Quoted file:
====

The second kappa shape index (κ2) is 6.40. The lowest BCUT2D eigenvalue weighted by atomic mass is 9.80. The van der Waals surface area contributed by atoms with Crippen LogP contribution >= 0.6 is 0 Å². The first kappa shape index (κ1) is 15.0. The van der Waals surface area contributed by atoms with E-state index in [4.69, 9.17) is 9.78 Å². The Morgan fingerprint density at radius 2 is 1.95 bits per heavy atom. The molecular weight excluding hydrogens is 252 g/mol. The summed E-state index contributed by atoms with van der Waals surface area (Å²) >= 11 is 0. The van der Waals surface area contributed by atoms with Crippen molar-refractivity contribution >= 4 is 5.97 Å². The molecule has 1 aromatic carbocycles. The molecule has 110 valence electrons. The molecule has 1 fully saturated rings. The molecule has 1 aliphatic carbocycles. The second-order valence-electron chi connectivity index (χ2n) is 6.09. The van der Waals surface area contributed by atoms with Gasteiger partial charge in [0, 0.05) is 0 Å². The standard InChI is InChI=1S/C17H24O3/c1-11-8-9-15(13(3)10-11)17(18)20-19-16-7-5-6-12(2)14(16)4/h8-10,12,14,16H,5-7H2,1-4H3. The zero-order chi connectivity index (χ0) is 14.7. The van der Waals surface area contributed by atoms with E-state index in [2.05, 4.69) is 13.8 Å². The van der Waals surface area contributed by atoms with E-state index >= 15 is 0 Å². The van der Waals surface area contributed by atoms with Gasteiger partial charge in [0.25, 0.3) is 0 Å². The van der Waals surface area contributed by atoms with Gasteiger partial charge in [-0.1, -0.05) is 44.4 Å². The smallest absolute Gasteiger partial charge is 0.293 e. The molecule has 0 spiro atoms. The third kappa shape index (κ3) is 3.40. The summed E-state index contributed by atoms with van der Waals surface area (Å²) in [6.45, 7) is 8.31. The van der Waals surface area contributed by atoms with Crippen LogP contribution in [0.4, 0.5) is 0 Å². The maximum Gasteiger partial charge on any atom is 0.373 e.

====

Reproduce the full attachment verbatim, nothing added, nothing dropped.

The second kappa shape index (κ2) is 6.40. The lowest BCUT2D eigenvalue weighted by atomic mass is 9.80. The van der Waals surface area contributed by atoms with Crippen LogP contribution >= 0.6 is 0 Å². The first kappa shape index (κ1) is 15.0. The van der Waals surface area contributed by atoms with E-state index in [4.69, 9.17) is 9.78 Å². The Morgan fingerprint density at radius 2 is 1.95 bits per heavy atom. The molecular weight excluding hydrogens is 252 g/mol. The summed E-state index contributed by atoms with van der Waals surface area (Å²) >= 11 is 0. The van der Waals surface area contributed by atoms with Crippen molar-refractivity contribution >= 4 is 5.97 Å². The molecule has 1 aromatic carbocycles. The molecule has 110 valence electrons. The molecule has 1 fully saturated rings. The molecule has 1 aliphatic carbocycles. The second-order valence-electron chi connectivity index (χ2n) is 6.09. The van der Waals surface area contributed by atoms with Gasteiger partial charge in [0, 0.05) is 0 Å². The standard InChI is InChI=1S/C17H24O3/c1-11-8-9-15(13(3)10-11)17(18)20-19-16-7-5-6-12(2)14(16)4/h8-10,12,14,16H,5-7H2,1-4H3. The zero-order chi connectivity index (χ0) is 14.7. The van der Waals surface area contributed by atoms with E-state index in [2.05, 4.69) is 13.8 Å². The van der Waals surface area contributed by atoms with E-state index >= 15 is 0 Å². The van der Waals surface area contributed by atoms with Gasteiger partial charge in [0.25, 0.3) is 0 Å². The van der Waals surface area contributed by atoms with Gasteiger partial charge in [-0.1, -0.05) is 44.4 Å². The smallest absolute Gasteiger partial charge is 0.293 e. The molecule has 0 spiro atoms. The third kappa shape index (κ3) is 3.40. The summed E-state index contributed by atoms with van der Waals surface area (Å²) in [6.45, 7) is 8.31. The van der Waals surface area contributed by atoms with Crippen LogP contribution in [0.4, 0.5) is 0 Å². The maximum Gasteiger partial charge on any atom is 0.373 e.